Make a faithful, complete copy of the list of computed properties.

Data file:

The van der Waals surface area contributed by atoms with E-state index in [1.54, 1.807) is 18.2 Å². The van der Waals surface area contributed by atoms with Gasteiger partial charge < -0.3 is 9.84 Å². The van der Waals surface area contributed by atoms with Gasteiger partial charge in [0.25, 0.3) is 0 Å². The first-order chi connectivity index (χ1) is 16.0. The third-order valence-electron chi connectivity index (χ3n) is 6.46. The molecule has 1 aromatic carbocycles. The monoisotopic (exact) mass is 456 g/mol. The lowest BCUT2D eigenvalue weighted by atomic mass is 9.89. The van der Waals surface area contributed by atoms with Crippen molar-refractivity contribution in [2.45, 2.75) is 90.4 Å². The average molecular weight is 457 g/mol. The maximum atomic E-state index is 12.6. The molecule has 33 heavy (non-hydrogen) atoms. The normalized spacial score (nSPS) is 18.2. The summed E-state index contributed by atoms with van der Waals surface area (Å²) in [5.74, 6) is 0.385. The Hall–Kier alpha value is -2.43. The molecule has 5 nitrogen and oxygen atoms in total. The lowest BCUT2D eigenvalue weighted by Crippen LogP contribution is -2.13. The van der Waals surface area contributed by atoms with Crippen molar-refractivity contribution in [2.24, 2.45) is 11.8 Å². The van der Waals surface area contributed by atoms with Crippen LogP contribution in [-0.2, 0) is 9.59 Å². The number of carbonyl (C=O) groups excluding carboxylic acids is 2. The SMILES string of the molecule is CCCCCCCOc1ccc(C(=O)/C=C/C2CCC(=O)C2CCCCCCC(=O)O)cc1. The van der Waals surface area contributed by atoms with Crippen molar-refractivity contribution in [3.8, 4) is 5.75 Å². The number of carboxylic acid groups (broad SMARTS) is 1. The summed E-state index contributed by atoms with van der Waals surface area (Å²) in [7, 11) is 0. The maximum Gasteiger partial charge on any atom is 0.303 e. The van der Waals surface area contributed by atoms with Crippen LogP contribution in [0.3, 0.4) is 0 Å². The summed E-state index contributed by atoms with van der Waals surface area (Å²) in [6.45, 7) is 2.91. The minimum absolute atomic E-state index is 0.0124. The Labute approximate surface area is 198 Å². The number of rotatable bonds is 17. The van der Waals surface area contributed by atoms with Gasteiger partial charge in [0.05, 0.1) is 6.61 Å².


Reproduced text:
The van der Waals surface area contributed by atoms with E-state index in [1.54, 1.807) is 18.2 Å². The van der Waals surface area contributed by atoms with Gasteiger partial charge < -0.3 is 9.84 Å². The van der Waals surface area contributed by atoms with Gasteiger partial charge in [0.25, 0.3) is 0 Å². The first-order chi connectivity index (χ1) is 16.0. The third-order valence-electron chi connectivity index (χ3n) is 6.46. The molecule has 1 aromatic carbocycles. The monoisotopic (exact) mass is 456 g/mol. The lowest BCUT2D eigenvalue weighted by atomic mass is 9.89. The van der Waals surface area contributed by atoms with Crippen molar-refractivity contribution in [2.45, 2.75) is 90.4 Å². The average molecular weight is 457 g/mol. The maximum atomic E-state index is 12.6. The molecule has 33 heavy (non-hydrogen) atoms. The normalized spacial score (nSPS) is 18.2. The summed E-state index contributed by atoms with van der Waals surface area (Å²) in [5.74, 6) is 0.385. The Hall–Kier alpha value is -2.43. The molecule has 5 nitrogen and oxygen atoms in total. The lowest BCUT2D eigenvalue weighted by Crippen LogP contribution is -2.13. The van der Waals surface area contributed by atoms with Crippen molar-refractivity contribution in [2.24, 2.45) is 11.8 Å². The van der Waals surface area contributed by atoms with Crippen LogP contribution in [-0.2, 0) is 9.59 Å². The number of carbonyl (C=O) groups excluding carboxylic acids is 2. The SMILES string of the molecule is CCCCCCCOc1ccc(C(=O)/C=C/C2CCC(=O)C2CCCCCCC(=O)O)cc1. The van der Waals surface area contributed by atoms with Crippen molar-refractivity contribution in [3.8, 4) is 5.75 Å². The number of carboxylic acid groups (broad SMARTS) is 1. The summed E-state index contributed by atoms with van der Waals surface area (Å²) in [7, 11) is 0. The maximum Gasteiger partial charge on any atom is 0.303 e. The van der Waals surface area contributed by atoms with Crippen LogP contribution in [0.3, 0.4) is 0 Å². The summed E-state index contributed by atoms with van der Waals surface area (Å²) in [6.45, 7) is 2.91. The minimum absolute atomic E-state index is 0.0124. The Labute approximate surface area is 198 Å². The number of rotatable bonds is 17. The van der Waals surface area contributed by atoms with Gasteiger partial charge in [0.05, 0.1) is 6.61 Å².